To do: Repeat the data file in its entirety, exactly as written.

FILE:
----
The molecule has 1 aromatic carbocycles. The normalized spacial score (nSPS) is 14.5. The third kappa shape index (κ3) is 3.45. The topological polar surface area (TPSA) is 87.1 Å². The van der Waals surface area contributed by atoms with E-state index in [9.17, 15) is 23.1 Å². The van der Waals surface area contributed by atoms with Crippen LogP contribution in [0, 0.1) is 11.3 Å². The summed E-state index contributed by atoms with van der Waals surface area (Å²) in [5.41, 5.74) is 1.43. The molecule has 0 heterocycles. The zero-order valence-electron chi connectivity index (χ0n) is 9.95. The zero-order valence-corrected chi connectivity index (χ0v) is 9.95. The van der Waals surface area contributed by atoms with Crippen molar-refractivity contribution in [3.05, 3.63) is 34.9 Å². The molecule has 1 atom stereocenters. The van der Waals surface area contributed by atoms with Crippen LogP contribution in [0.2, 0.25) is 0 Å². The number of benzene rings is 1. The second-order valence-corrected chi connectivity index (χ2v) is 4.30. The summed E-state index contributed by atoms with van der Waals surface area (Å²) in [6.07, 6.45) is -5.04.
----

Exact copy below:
The molecule has 1 aromatic carbocycles. The normalized spacial score (nSPS) is 14.5. The third kappa shape index (κ3) is 3.45. The topological polar surface area (TPSA) is 87.1 Å². The van der Waals surface area contributed by atoms with E-state index in [9.17, 15) is 23.1 Å². The van der Waals surface area contributed by atoms with Crippen LogP contribution in [0, 0.1) is 11.3 Å². The summed E-state index contributed by atoms with van der Waals surface area (Å²) in [5.41, 5.74) is 1.43. The molecule has 0 heterocycles. The zero-order valence-electron chi connectivity index (χ0n) is 9.95. The zero-order valence-corrected chi connectivity index (χ0v) is 9.95. The van der Waals surface area contributed by atoms with Crippen molar-refractivity contribution in [3.05, 3.63) is 34.9 Å². The molecule has 1 atom stereocenters. The van der Waals surface area contributed by atoms with Crippen LogP contribution in [0.2, 0.25) is 0 Å². The number of benzene rings is 1. The second-order valence-corrected chi connectivity index (χ2v) is 4.30. The summed E-state index contributed by atoms with van der Waals surface area (Å²) in [6.07, 6.45) is -5.04.